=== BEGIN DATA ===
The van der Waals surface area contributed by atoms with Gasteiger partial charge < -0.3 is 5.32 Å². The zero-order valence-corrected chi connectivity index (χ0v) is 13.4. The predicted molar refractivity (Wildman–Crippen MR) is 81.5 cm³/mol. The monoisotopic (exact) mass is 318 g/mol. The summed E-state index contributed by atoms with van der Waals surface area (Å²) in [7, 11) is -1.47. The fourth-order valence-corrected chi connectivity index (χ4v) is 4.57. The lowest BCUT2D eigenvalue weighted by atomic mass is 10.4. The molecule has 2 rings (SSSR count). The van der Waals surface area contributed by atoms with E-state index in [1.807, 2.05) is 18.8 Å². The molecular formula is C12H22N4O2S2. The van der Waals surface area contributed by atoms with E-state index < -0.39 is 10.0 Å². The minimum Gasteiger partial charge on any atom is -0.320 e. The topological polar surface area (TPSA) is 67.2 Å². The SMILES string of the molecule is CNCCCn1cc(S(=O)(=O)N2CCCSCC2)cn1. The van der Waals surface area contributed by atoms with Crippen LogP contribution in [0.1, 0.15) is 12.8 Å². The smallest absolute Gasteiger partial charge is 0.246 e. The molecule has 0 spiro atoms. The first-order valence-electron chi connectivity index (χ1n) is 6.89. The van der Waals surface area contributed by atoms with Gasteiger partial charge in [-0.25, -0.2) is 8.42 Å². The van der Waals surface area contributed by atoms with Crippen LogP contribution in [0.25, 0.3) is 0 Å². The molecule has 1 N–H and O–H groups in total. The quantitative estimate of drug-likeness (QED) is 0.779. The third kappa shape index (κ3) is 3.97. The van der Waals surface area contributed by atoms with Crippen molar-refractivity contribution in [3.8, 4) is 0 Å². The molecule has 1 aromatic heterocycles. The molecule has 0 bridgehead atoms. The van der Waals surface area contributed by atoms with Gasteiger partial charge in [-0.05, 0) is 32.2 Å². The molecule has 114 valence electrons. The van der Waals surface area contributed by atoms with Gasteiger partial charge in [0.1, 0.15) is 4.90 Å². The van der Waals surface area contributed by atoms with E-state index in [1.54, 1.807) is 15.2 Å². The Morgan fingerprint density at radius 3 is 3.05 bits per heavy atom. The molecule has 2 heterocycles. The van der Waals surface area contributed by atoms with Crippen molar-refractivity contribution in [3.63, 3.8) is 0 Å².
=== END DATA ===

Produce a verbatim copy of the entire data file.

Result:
The van der Waals surface area contributed by atoms with Gasteiger partial charge < -0.3 is 5.32 Å². The zero-order valence-corrected chi connectivity index (χ0v) is 13.4. The predicted molar refractivity (Wildman–Crippen MR) is 81.5 cm³/mol. The monoisotopic (exact) mass is 318 g/mol. The summed E-state index contributed by atoms with van der Waals surface area (Å²) in [7, 11) is -1.47. The fourth-order valence-corrected chi connectivity index (χ4v) is 4.57. The lowest BCUT2D eigenvalue weighted by atomic mass is 10.4. The molecule has 2 rings (SSSR count). The van der Waals surface area contributed by atoms with E-state index in [1.807, 2.05) is 18.8 Å². The molecular formula is C12H22N4O2S2. The van der Waals surface area contributed by atoms with E-state index < -0.39 is 10.0 Å². The minimum Gasteiger partial charge on any atom is -0.320 e. The topological polar surface area (TPSA) is 67.2 Å². The SMILES string of the molecule is CNCCCn1cc(S(=O)(=O)N2CCCSCC2)cn1. The van der Waals surface area contributed by atoms with Crippen LogP contribution in [0.1, 0.15) is 12.8 Å². The smallest absolute Gasteiger partial charge is 0.246 e. The molecule has 0 spiro atoms. The first-order valence-electron chi connectivity index (χ1n) is 6.89. The van der Waals surface area contributed by atoms with Gasteiger partial charge in [-0.25, -0.2) is 8.42 Å². The van der Waals surface area contributed by atoms with Crippen LogP contribution in [0.25, 0.3) is 0 Å². The molecule has 1 N–H and O–H groups in total. The quantitative estimate of drug-likeness (QED) is 0.779. The third kappa shape index (κ3) is 3.97. The van der Waals surface area contributed by atoms with Crippen molar-refractivity contribution in [3.8, 4) is 0 Å². The molecule has 1 aromatic heterocycles. The molecule has 0 bridgehead atoms. The van der Waals surface area contributed by atoms with Gasteiger partial charge in [-0.05, 0) is 32.2 Å². The molecule has 114 valence electrons. The van der Waals surface area contributed by atoms with Gasteiger partial charge in [0.1, 0.15) is 4.90 Å². The van der Waals surface area contributed by atoms with E-state index in [1.54, 1.807) is 15.2 Å². The Morgan fingerprint density at radius 3 is 3.05 bits per heavy atom. The molecule has 2 heterocycles. The van der Waals surface area contributed by atoms with Crippen molar-refractivity contribution in [3.63, 3.8) is 0 Å².